Productivity Level Across the World

Labour productivity is a revealing indicator of several economic indicators as it offers a dynamic measure of economic growth, competitiveness, and living standards within an economy. It is the measure of labour productivity which helps explain the principal economic foundations that are necessary for both economic growth and social development.

Labour productivity = Volume measure of output / Measure of labour input use

Activia Training, a UK-based corporate training provider, has recently conducted the following study and built a very interesting interactive map that compares 4 different factors:

  • Annual hours worked per worker
  • Labour productivity per person employed
  • Labour productivity per hour worked
  • Percentage of growth of Labour Productivity per hour worked

The volume measure of output reflects the goods and services produced by the workforce. Numerator of the ratio of labour productivity, the volume measure of output is measured by gross domestic product (GDP), which represents the value of all final goods and services produced within a country in a year. The GDP per capita indicates the average share of the economy per person, if every single individual was working.

If we divide by the average number of hours worked in the country, we get the productivity per worker per hour. Labour productivity per hour worked is calculated as real output (deflated GDP measured in chain-linked volumes) per unit of labour input (measured by the total number of hours worked). Measuring labour productivity per hour worked provides a better picture of productivity developments in the economy than labour productivity per person employed, as it eliminates differences in the full time/part time composition of the workforce across countries and years.

Another way to calculate it is to take the GDP (PPP) per capita per hour and divide it by the employment rate, which should give exactly the same result, if the stats used are the same. We have put together some interesting data about productivity across the world.

Country 2010 2011 2012 2013 2014 2015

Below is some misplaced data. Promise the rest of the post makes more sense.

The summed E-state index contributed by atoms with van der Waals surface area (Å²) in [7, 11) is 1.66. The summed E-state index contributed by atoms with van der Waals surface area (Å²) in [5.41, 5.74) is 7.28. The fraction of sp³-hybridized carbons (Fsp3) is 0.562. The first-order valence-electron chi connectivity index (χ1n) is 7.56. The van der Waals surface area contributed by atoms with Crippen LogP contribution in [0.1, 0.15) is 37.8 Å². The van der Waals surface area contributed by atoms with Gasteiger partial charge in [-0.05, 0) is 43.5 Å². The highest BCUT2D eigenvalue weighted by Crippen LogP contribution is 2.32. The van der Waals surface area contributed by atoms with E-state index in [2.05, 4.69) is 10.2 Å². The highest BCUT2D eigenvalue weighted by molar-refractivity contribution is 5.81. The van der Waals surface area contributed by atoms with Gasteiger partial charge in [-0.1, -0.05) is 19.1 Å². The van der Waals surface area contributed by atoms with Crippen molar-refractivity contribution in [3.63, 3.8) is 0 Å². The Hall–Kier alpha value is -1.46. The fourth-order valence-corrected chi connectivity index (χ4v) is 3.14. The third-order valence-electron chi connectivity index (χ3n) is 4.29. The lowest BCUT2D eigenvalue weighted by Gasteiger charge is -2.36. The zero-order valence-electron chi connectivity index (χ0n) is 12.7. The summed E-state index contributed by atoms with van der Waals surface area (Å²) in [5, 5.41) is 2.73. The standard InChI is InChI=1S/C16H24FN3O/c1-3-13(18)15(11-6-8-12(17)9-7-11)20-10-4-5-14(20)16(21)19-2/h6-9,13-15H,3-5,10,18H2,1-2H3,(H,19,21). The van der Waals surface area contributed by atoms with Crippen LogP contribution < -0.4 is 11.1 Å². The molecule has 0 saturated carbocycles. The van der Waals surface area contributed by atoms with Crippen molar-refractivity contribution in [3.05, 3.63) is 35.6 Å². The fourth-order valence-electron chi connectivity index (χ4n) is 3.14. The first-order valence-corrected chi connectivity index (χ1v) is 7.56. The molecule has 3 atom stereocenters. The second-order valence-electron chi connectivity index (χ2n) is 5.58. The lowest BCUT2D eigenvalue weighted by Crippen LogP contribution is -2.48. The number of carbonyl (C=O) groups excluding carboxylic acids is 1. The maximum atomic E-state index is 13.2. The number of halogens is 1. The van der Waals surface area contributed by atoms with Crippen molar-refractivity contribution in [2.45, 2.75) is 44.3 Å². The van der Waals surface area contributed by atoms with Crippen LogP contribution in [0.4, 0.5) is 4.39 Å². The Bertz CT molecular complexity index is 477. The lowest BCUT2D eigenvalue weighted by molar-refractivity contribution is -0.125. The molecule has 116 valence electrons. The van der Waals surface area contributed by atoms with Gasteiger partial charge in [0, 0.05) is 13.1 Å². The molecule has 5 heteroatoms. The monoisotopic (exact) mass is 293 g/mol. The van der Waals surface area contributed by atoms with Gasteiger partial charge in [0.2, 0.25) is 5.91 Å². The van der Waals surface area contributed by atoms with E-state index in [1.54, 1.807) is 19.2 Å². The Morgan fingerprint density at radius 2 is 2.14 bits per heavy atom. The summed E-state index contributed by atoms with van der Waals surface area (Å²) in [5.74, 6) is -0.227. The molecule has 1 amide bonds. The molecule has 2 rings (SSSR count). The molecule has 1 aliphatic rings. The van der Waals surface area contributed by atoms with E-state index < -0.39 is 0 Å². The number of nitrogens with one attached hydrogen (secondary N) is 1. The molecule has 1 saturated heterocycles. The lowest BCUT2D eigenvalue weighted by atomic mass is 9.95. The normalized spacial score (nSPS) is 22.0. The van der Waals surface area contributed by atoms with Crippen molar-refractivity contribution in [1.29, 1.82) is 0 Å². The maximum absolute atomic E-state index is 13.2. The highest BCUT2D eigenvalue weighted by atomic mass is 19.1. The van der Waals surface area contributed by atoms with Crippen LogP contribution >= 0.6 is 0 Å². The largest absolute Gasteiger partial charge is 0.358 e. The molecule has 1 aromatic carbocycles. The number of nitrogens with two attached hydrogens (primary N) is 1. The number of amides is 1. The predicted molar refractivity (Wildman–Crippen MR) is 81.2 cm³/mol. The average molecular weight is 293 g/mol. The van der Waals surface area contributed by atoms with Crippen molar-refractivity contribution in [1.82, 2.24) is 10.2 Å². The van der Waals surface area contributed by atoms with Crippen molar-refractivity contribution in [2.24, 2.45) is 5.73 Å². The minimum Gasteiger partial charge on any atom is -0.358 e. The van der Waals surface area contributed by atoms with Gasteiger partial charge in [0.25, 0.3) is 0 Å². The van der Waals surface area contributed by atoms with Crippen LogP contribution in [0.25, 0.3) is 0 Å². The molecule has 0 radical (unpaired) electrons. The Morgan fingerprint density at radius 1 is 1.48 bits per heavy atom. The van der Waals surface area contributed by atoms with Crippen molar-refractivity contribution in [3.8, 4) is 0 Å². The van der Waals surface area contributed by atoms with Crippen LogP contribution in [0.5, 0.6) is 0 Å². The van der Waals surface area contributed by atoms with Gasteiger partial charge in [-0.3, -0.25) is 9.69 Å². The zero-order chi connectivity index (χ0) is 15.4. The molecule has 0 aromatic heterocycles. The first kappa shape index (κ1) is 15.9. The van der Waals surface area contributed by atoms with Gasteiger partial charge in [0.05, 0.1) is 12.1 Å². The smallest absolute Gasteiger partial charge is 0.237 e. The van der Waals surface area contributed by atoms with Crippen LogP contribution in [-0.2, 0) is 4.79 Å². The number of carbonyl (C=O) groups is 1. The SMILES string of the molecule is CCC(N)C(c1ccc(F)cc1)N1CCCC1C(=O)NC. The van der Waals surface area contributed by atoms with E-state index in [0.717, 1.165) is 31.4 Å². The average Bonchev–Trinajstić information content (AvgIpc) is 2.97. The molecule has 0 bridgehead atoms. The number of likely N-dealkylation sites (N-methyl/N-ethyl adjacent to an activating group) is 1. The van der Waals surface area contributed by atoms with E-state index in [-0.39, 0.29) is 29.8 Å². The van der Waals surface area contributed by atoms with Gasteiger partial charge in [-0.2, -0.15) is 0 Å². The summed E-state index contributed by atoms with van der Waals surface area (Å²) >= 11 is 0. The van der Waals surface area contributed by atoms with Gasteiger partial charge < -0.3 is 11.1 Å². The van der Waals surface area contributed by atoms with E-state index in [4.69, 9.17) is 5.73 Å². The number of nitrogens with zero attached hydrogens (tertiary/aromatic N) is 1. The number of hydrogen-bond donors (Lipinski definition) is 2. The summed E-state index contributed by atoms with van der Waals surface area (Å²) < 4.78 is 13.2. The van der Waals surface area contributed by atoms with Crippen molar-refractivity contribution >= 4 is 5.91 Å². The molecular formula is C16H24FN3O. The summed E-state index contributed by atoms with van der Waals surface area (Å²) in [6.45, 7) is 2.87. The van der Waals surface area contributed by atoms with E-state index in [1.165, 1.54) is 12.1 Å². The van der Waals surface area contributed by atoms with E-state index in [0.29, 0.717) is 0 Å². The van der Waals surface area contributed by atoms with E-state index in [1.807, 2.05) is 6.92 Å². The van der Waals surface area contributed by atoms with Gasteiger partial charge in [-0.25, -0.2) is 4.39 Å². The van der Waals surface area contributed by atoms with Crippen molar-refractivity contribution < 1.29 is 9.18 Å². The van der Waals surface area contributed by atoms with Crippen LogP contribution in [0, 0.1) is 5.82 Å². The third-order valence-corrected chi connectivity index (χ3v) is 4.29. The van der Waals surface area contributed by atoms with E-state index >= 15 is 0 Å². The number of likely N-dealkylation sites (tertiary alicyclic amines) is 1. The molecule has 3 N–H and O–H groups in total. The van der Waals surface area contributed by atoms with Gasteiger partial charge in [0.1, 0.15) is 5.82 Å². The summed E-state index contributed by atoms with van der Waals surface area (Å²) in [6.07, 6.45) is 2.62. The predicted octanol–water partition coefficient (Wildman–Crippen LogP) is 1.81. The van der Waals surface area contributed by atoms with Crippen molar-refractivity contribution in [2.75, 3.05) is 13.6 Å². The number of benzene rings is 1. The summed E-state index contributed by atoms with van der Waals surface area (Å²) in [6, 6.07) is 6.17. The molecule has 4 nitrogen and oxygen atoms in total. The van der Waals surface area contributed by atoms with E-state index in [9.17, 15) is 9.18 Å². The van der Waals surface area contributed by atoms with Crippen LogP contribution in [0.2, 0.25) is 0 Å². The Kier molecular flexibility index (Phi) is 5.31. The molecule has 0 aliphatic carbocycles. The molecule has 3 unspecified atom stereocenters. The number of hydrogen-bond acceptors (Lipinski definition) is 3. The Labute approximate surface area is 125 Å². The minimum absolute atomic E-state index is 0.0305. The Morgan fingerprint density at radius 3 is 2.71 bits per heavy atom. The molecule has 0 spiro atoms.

Austria 355,631 365,617 368,386 369,569 370,875 374,123
Belgium 434,035 441,834 442,502 442,575 448,543 454,691
Canada 1,395,865 1,437,184 1,464,819 1,494,166 1,530,614 1,548,598
Denmark 285,552 288,842 288,630 287,927 291,560 294,996
Finland 229,510 235,410 232,053 230,293 228,685 229,934
France 2,321,857 2,370,133 2,374,463 2,390,051 2,394,343 2,422,021
Germany 3,109,563 3,223,373 3,236,433 3,246,072 3,298,002 3,353,663
Greece 238,535 216,751 200,927 194,501 195,773 195,320
Ireland 201,383 206,595 206,908 209,875 220,787 238,034
Italy 1,882,979 1,893,837 1,840,450 1,808,275 1,802,070 1,815,757
Luxembourg 49,746 51,022 50,590 52,789 54,937 57,601
Netherlands 716,550 728,471 720,771 717,200 724,452 738,873
Norway 358,054 361,523 371,461 375,170 383,480 389,482
Portugal 208,719 204,906 196,652 194,429 196,190 199,055
Spain 1,209,783 1,197,684 1,166,301 1,146,801 1,162,405 1,199,768
Sweden 446,496 458,392 457,080 462,753 473,244 492,617
Switzerland 616,397 627,521 634,578 645,803 658,005 663,991
United Kingdom 2,570,506 2,621,207 2,652,112 2,709,395 2,786,690 2,851,597
United States 16,228,912 16,488,859 16,855,507 17,106,563 17,521,951 17,947,000


The United Kingdom showed a strong improvement in GDP growth (up from 1.7% in 2013 to 2.8% in 2014), but this did not translate into labour productivity growth as the economic recovery in the UK was primarily fuelled by the creation of more jobs and longer working hours. Growth in total hours in 2014 increased significantly from 1.8% to 2.7%, resulting in only negligible improvement in labour productivity growth of 0.1% after a substantial contraction in 2012 and 2013. One of the concerns is that many of the UK companies are comparatively unproductive. In fact, UK’s level of output per hour remains well below that of its main continental counterparts, France and Germany.

So why do France and Belgium have similar GDP per capita to less productive countries like the UK, Germany or the Netherlands? This can be explained by the very high percentage of fairly recent (last 3 generations) immigrants from developing countries, who are usually poorly educated and have much higher unemployment rates.

In comparison, foreign residents in the UK tend to be much better educated, as the UK has attracts more intellectual job-seekers (in IT, finance, and even medicine), as well as more skilled workers (e.g. from Eastern Europe). It is not a new phenomenon; many Indian immigrants in the 1950’s were medical doctors or lawyers.

Portugal and Greece seem to be the least productive countries, while Luxembourg and Norway are leading the way.

Marco SaccaAuthor: Marco Saccà is an Italian journalist based in London, where he works as a digital marketing executive and freelance writer. He loves writing about business, entrepreneurship and startups.

For further information, please contact Marco Saccà at or 020 8344 2057.